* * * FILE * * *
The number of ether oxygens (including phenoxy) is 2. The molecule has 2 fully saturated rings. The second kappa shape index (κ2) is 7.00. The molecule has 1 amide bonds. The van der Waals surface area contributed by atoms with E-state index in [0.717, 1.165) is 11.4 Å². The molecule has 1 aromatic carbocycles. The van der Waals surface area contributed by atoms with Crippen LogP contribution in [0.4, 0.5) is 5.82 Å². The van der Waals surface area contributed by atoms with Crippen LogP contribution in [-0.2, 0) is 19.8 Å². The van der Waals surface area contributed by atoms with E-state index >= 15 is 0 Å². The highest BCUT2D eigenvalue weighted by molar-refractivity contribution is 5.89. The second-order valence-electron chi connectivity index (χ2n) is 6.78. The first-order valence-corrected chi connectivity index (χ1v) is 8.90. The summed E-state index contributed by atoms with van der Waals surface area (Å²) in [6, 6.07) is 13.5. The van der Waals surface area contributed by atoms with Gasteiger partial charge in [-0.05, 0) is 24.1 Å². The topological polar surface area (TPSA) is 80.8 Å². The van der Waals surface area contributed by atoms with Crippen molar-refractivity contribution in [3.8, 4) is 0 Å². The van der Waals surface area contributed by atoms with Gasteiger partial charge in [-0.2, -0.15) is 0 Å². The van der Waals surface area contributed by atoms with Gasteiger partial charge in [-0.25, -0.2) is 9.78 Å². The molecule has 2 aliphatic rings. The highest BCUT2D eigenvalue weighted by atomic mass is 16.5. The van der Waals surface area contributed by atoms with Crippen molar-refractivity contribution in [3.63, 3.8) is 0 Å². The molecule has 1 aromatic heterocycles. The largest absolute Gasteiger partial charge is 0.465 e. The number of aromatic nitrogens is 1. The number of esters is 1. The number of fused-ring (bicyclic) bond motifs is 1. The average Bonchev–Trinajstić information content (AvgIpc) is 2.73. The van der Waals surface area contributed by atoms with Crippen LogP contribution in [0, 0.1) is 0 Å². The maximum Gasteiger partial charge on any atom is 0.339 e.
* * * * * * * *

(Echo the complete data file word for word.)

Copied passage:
The number of ether oxygens (including phenoxy) is 2. The molecule has 2 fully saturated rings. The second kappa shape index (κ2) is 7.00. The molecule has 1 amide bonds. The van der Waals surface area contributed by atoms with E-state index in [0.717, 1.165) is 11.4 Å². The molecule has 1 aromatic carbocycles. The van der Waals surface area contributed by atoms with Crippen LogP contribution in [0.4, 0.5) is 5.82 Å². The van der Waals surface area contributed by atoms with Crippen LogP contribution in [-0.2, 0) is 19.8 Å². The van der Waals surface area contributed by atoms with E-state index >= 15 is 0 Å². The highest BCUT2D eigenvalue weighted by molar-refractivity contribution is 5.89. The second-order valence-electron chi connectivity index (χ2n) is 6.78. The first-order valence-corrected chi connectivity index (χ1v) is 8.90. The summed E-state index contributed by atoms with van der Waals surface area (Å²) in [6, 6.07) is 13.5. The van der Waals surface area contributed by atoms with Gasteiger partial charge in [-0.05, 0) is 24.1 Å². The topological polar surface area (TPSA) is 80.8 Å². The van der Waals surface area contributed by atoms with Crippen molar-refractivity contribution in [3.8, 4) is 0 Å². The van der Waals surface area contributed by atoms with Gasteiger partial charge in [-0.2, -0.15) is 0 Å². The van der Waals surface area contributed by atoms with Gasteiger partial charge in [-0.25, -0.2) is 9.78 Å². The molecule has 2 aliphatic rings. The highest BCUT2D eigenvalue weighted by atomic mass is 16.5. The van der Waals surface area contributed by atoms with Crippen molar-refractivity contribution in [3.63, 3.8) is 0 Å². The molecule has 1 aromatic heterocycles. The largest absolute Gasteiger partial charge is 0.465 e. The number of aromatic nitrogens is 1. The number of esters is 1. The number of fused-ring (bicyclic) bond motifs is 1. The average Bonchev–Trinajstić information content (AvgIpc) is 2.73. The van der Waals surface area contributed by atoms with Crippen LogP contribution in [0, 0.1) is 0 Å². The maximum Gasteiger partial charge on any atom is 0.339 e.